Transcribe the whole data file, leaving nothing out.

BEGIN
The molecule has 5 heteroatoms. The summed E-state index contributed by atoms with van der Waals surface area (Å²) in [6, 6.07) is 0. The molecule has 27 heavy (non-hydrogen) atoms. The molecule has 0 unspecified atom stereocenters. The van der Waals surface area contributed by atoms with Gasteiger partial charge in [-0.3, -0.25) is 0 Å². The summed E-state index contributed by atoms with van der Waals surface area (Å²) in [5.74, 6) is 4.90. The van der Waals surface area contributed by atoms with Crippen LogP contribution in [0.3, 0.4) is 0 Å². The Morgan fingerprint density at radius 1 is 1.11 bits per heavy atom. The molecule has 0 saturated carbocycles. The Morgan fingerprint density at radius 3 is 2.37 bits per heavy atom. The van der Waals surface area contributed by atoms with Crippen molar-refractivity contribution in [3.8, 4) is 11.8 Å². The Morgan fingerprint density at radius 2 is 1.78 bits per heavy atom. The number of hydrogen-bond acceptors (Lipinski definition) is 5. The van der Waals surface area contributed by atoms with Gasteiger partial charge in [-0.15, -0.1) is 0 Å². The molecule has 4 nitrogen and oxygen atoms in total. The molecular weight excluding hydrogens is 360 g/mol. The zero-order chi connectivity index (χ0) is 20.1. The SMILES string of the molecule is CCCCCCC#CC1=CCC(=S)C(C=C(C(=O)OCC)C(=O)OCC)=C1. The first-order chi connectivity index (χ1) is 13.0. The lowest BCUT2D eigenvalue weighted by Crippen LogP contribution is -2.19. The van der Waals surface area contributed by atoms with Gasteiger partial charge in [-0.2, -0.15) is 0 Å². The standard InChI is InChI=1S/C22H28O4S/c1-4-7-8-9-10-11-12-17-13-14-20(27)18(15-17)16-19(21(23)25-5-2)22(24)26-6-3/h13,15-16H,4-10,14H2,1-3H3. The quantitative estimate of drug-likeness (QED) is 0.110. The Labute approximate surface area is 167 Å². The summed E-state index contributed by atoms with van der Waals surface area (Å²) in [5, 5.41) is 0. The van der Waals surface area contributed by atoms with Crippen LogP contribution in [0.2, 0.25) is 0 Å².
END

The molecule has 5 heteroatoms. The summed E-state index contributed by atoms with van der Waals surface area (Å²) in [6, 6.07) is 0. The molecule has 27 heavy (non-hydrogen) atoms. The molecule has 0 unspecified atom stereocenters. The van der Waals surface area contributed by atoms with Gasteiger partial charge in [-0.3, -0.25) is 0 Å². The summed E-state index contributed by atoms with van der Waals surface area (Å²) in [5.74, 6) is 4.90. The van der Waals surface area contributed by atoms with Crippen LogP contribution in [0.3, 0.4) is 0 Å². The Morgan fingerprint density at radius 1 is 1.11 bits per heavy atom. The molecule has 0 saturated carbocycles. The Morgan fingerprint density at radius 3 is 2.37 bits per heavy atom. The van der Waals surface area contributed by atoms with Crippen molar-refractivity contribution in [3.8, 4) is 11.8 Å². The Morgan fingerprint density at radius 2 is 1.78 bits per heavy atom. The number of hydrogen-bond acceptors (Lipinski definition) is 5. The van der Waals surface area contributed by atoms with Gasteiger partial charge in [-0.15, -0.1) is 0 Å². The molecule has 4 nitrogen and oxygen atoms in total. The molecular weight excluding hydrogens is 360 g/mol. The zero-order chi connectivity index (χ0) is 20.1. The SMILES string of the molecule is CCCCCCC#CC1=CCC(=S)C(C=C(C(=O)OCC)C(=O)OCC)=C1. The first-order chi connectivity index (χ1) is 13.0. The lowest BCUT2D eigenvalue weighted by Crippen LogP contribution is -2.19. The van der Waals surface area contributed by atoms with Gasteiger partial charge in [-0.2, -0.15) is 0 Å². The standard InChI is InChI=1S/C22H28O4S/c1-4-7-8-9-10-11-12-17-13-14-20(27)18(15-17)16-19(21(23)25-5-2)22(24)26-6-3/h13,15-16H,4-10,14H2,1-3H3. The quantitative estimate of drug-likeness (QED) is 0.110. The Labute approximate surface area is 167 Å². The summed E-state index contributed by atoms with van der Waals surface area (Å²) in [5, 5.41) is 0. The van der Waals surface area contributed by atoms with Crippen LogP contribution in [0.2, 0.25) is 0 Å².